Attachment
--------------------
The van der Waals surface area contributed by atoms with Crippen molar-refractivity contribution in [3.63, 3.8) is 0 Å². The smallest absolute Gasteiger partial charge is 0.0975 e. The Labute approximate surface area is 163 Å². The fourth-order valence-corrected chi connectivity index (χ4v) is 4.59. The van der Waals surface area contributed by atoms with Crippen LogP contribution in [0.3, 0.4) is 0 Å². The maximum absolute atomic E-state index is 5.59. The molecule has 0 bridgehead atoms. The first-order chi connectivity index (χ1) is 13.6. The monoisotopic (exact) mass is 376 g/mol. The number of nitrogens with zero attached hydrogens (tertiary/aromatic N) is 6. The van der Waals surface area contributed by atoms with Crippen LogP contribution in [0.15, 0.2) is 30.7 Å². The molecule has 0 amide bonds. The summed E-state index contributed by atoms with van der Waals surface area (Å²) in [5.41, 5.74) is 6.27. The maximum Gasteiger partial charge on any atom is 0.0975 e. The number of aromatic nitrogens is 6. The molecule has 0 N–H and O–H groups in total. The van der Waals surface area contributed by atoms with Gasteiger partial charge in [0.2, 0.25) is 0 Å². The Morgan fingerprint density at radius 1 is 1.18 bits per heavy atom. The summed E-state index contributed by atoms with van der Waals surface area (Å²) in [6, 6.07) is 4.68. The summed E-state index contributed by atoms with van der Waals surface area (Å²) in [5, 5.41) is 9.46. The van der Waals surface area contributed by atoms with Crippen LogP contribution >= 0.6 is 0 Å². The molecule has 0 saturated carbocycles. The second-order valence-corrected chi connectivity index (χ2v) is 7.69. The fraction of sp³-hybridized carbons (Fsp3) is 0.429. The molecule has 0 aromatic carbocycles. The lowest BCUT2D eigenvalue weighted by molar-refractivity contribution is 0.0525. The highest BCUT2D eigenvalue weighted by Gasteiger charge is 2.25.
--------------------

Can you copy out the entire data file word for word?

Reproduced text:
The van der Waals surface area contributed by atoms with Crippen molar-refractivity contribution in [3.63, 3.8) is 0 Å². The smallest absolute Gasteiger partial charge is 0.0975 e. The Labute approximate surface area is 163 Å². The fourth-order valence-corrected chi connectivity index (χ4v) is 4.59. The van der Waals surface area contributed by atoms with Crippen LogP contribution in [0.3, 0.4) is 0 Å². The maximum absolute atomic E-state index is 5.59. The molecule has 0 bridgehead atoms. The first-order chi connectivity index (χ1) is 13.6. The monoisotopic (exact) mass is 376 g/mol. The number of nitrogens with zero attached hydrogens (tertiary/aromatic N) is 6. The van der Waals surface area contributed by atoms with Crippen LogP contribution in [0.15, 0.2) is 30.7 Å². The molecule has 0 amide bonds. The summed E-state index contributed by atoms with van der Waals surface area (Å²) in [5.41, 5.74) is 6.27. The maximum Gasteiger partial charge on any atom is 0.0975 e. The number of aromatic nitrogens is 6. The molecule has 0 N–H and O–H groups in total. The van der Waals surface area contributed by atoms with Gasteiger partial charge in [0.2, 0.25) is 0 Å². The Morgan fingerprint density at radius 1 is 1.18 bits per heavy atom. The summed E-state index contributed by atoms with van der Waals surface area (Å²) in [6, 6.07) is 4.68. The summed E-state index contributed by atoms with van der Waals surface area (Å²) in [5, 5.41) is 9.46. The van der Waals surface area contributed by atoms with Crippen LogP contribution >= 0.6 is 0 Å². The molecule has 0 saturated carbocycles. The second-order valence-corrected chi connectivity index (χ2v) is 7.69. The fraction of sp³-hybridized carbons (Fsp3) is 0.429. The molecule has 0 aromatic carbocycles. The lowest BCUT2D eigenvalue weighted by molar-refractivity contribution is 0.0525. The highest BCUT2D eigenvalue weighted by Gasteiger charge is 2.25.